With Summer having arrived, all mammals are having their babies. We do however ask that before trees are cut down, that they be checked for nests with baby birds in or for small spotted genet babies. We recently had a tree cut down without being checked, resulting in three baby small spotted genets being thrown from the tree. Two of the three has survived the fall and are now being hand raised.
The two that are being hand raised are both healthy and strong babies. Their eyes and ears have opened and both are now learning the skills needed to climb, move, hide and survive in the natural environment. Both babies are still being fed milk with a bottle but have been introduced to solid food and should start being weaned off of the milk.
In the event of finding a baby animal needing help, or if you are unsure if it needs help, contact Judy from the wildlife in crisis rehabilitation centre on 073 112 1131 or the Environmental manager Odette on 082 462 9518 for assistance.
The common genet is a slender, cat-like carnivore, recognised by a crest of long, black hairs that runs from the shoulders, along the back to the base of the tail, which can be erected when threatened. The rest of the fur on its elongated body is pale yellowish-brown with about three to four rows of dark spots running horizontally across the body, while the long, often white-tipped tail is patterned with between 8 and 13 black rings. The common genet has a rather large head, rounded ears, brown eyes, and whitish patches beneath the eyes and near the tip of the pointed muzzle. Like a cat, the common genet has retractable claws, enabling it to climb trees with agility. The male common genet tends to be larger than the female. Male length: 86-105cm, Female length: 84-102cm, Tail length: 33-51cm, Weight 1.4-2.5kg.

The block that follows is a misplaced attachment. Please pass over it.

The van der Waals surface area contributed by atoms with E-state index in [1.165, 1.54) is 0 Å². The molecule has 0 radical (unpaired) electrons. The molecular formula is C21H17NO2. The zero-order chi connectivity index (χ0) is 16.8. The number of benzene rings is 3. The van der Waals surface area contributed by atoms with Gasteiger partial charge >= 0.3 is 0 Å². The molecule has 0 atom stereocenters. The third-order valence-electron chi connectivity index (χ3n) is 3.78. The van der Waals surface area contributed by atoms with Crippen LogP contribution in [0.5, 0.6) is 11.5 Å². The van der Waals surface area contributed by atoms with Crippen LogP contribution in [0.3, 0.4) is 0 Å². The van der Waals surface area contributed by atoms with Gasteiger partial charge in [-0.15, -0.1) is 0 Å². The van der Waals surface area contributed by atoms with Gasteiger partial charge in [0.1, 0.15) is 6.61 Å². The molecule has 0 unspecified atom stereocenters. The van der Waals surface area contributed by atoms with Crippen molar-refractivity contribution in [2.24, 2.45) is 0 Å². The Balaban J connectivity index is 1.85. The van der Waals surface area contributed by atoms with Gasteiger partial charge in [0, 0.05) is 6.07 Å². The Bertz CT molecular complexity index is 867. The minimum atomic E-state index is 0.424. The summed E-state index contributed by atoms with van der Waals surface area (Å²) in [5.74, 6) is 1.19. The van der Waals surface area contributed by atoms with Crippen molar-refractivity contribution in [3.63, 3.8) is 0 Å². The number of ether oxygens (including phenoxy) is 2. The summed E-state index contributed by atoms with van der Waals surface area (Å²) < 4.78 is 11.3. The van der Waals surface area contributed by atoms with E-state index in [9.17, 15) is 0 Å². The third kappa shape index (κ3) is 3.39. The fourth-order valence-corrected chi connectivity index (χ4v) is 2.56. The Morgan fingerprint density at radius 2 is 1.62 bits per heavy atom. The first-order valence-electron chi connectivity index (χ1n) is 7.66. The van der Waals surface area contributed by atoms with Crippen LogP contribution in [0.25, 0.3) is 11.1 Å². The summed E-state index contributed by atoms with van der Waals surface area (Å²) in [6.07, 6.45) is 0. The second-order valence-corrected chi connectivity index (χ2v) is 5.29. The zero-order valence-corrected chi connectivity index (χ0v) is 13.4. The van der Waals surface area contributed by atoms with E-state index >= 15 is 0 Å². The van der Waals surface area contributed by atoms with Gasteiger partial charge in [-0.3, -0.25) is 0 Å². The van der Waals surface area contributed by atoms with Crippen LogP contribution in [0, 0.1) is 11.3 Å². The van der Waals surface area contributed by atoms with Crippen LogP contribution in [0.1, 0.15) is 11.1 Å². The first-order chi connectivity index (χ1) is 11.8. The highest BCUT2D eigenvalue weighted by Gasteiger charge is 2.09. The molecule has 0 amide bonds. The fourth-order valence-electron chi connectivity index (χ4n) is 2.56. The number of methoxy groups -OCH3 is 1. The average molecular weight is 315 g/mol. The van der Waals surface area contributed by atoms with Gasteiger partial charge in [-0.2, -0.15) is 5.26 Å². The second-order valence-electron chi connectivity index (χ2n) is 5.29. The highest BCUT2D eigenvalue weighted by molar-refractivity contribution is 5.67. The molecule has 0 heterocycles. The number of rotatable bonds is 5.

The common genet is primarily a nocturnal animal, although young genets may be active during the day. Adult common genets tend to live alone, although the home ranges of a male and female often overlap. It prefers to remain in areas where it is protected by vegetation, especially woodland, and only ventures into open areas for hunting. Being carnivorous, the common genet feeds on a wide variety of small mammals and birds, but has a particular preference for wood mice.
Female common genets typically give birth to between one and four offspring after a gestation period of approximately ten to eleven weeks. The cubs emerge from the den at about 45 days old and start to eat meat after 7 weeks. Common genets can reproduce after reaching sexual maturity at about two years old. The lifespan of the common genet is about 13 years in captivity, but is likely to be shorter in wild populations.
Common genets have a number of different vocal calls, each used in certain situations. The 'hiccup' call is normally used by the mother and her offspring during the first five months, while the 'purr' call is used by offspring in their first week of life, and the 'moan' or 'mew' call is displayed by newly-dependent young genets. There are two types of aggressive calls: the 'growl', heard from young genets after they have developed hunting behaviour, while the 'click' call communicates serious threats.
The common genet favours dry areas such as rocky hills and Mediterranean woodland where crevices in the rocks and trees provide food, shelter and protection from predators. It tends to live where there are high densities of its favoured prey, the wood mouse (Apodemus sylvaticus). The Small-Spotted Genet has a diet which consists mainly of small mammals and insects. Bats, birds, reptiles, amphibians, millipedes, centipedes and scorpions have been recorded as their food source. It would appear to eat less fruit than the Large Spotted Genet.